This is an important question, as considerations of audience dictated choices Stowe made in writing her novel that have been criticized in recent years.
Stowe's audience was middle-class white people in the United States. Her book is a polemic, written as an attack on slavery with the intention of persuading white people to abolish the institution. It was not written to Black people, as most were kept illiterate and enslaved in the United States prior to 1863. It was written to the people who had the political power to end slavery if they wanted to.
Stowe, therefore, creates a central Black character meant to appeal to white sensibilities of the time. She wanted to make Uncle Tom a person whites would wholly accept and identify with. For example, he works hard and obeys his masters as long as they don't ask him to violate his conscience. He is a good Christian. While he is grieved by slavery, he has no innate hatred or ill will toward whites. While Uncle Tom is a strong person who makes moral decisions based on caring for others, his depiction (especially as distorted in later stage and film versions of the novel) has sometimes led to revulsion in modern audiences, as he has come to be seen as too willing to kowtow to whites.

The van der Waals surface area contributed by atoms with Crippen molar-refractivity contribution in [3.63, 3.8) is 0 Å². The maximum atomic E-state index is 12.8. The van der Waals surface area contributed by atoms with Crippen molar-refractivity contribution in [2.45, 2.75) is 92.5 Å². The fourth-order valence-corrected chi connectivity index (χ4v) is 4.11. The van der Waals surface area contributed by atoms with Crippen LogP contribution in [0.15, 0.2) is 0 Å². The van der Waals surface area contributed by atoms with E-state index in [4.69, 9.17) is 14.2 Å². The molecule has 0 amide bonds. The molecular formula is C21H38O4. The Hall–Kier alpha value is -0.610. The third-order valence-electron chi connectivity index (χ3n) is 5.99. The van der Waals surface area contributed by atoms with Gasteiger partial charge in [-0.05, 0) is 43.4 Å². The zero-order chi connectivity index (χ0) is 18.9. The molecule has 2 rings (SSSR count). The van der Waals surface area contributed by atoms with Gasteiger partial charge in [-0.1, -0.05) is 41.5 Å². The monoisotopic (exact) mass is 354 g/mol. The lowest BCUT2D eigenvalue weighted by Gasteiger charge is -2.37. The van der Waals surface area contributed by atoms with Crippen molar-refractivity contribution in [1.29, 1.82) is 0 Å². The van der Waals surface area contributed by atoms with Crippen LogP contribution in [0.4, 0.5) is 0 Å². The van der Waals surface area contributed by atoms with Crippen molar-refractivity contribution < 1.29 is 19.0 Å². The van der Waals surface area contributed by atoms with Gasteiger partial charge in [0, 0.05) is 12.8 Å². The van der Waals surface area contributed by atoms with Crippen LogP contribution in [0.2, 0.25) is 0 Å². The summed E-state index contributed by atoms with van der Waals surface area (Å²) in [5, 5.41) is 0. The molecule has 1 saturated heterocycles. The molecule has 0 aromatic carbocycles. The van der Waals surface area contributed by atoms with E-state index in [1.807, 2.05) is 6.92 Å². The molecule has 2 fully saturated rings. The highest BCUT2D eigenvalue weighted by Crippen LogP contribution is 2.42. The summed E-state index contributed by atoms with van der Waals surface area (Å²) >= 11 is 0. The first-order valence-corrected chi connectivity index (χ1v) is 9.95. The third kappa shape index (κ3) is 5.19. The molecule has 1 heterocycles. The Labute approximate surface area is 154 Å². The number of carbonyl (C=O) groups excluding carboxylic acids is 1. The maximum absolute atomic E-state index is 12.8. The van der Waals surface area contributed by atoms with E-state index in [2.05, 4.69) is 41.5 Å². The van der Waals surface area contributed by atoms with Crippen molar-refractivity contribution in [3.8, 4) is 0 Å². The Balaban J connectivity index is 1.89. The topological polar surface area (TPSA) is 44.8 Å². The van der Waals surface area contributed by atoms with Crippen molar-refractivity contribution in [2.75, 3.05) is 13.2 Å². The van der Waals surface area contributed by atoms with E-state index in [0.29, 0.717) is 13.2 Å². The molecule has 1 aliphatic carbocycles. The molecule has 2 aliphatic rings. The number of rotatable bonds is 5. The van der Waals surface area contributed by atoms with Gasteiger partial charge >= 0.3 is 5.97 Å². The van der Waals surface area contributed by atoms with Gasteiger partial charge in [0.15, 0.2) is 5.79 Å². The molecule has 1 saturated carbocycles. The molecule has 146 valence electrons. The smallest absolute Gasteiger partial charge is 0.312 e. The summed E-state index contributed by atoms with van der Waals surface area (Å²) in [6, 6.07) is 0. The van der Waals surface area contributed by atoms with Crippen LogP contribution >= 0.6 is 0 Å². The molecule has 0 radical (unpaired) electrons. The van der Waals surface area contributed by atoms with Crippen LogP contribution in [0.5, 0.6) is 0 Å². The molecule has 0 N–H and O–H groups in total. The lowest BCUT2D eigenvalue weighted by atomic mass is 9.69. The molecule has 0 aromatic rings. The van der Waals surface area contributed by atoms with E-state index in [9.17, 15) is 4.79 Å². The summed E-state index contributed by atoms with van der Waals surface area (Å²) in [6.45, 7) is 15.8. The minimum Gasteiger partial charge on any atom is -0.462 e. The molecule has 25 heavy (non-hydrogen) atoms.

The novel has also been criticized as too sentimental, especially when it comes to the angelic child Eva, but Stowe's nineteenth-century audience loved sentiment. Appealing to people's emotions was widely understood as a way to change their behavior at the time, which was Stowe's chief goal.